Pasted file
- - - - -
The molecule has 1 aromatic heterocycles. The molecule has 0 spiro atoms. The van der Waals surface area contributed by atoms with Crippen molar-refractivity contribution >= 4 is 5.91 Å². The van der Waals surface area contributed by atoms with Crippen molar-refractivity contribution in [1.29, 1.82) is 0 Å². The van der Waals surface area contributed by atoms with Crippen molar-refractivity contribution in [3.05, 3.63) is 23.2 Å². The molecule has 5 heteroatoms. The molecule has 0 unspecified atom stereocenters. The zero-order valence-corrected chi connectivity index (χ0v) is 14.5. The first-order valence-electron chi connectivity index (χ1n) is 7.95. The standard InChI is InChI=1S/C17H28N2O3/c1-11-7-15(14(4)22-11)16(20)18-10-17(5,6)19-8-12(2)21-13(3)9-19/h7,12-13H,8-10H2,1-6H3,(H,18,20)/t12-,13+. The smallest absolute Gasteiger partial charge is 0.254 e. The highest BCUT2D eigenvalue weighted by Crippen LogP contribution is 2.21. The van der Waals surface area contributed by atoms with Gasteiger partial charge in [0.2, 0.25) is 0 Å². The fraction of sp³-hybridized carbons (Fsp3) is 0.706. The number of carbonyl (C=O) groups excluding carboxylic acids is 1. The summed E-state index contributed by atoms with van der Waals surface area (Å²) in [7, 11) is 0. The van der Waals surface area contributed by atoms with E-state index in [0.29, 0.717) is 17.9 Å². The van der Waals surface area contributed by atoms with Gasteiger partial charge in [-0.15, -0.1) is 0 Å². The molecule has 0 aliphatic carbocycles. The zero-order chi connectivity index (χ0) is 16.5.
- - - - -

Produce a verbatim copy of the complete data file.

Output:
The molecule has 1 aromatic heterocycles. The molecule has 0 spiro atoms. The van der Waals surface area contributed by atoms with Crippen molar-refractivity contribution >= 4 is 5.91 Å². The van der Waals surface area contributed by atoms with Crippen molar-refractivity contribution in [1.29, 1.82) is 0 Å². The van der Waals surface area contributed by atoms with Crippen molar-refractivity contribution in [3.05, 3.63) is 23.2 Å². The molecule has 5 heteroatoms. The molecule has 0 unspecified atom stereocenters. The zero-order valence-corrected chi connectivity index (χ0v) is 14.5. The first-order valence-electron chi connectivity index (χ1n) is 7.95. The standard InChI is InChI=1S/C17H28N2O3/c1-11-7-15(14(4)22-11)16(20)18-10-17(5,6)19-8-12(2)21-13(3)9-19/h7,12-13H,8-10H2,1-6H3,(H,18,20)/t12-,13+. The smallest absolute Gasteiger partial charge is 0.254 e. The highest BCUT2D eigenvalue weighted by Crippen LogP contribution is 2.21. The van der Waals surface area contributed by atoms with Gasteiger partial charge in [0.2, 0.25) is 0 Å². The fraction of sp³-hybridized carbons (Fsp3) is 0.706. The number of carbonyl (C=O) groups excluding carboxylic acids is 1. The summed E-state index contributed by atoms with van der Waals surface area (Å²) in [7, 11) is 0. The van der Waals surface area contributed by atoms with E-state index in [0.29, 0.717) is 17.9 Å². The van der Waals surface area contributed by atoms with Gasteiger partial charge in [-0.15, -0.1) is 0 Å². The molecule has 0 aliphatic carbocycles. The zero-order chi connectivity index (χ0) is 16.5.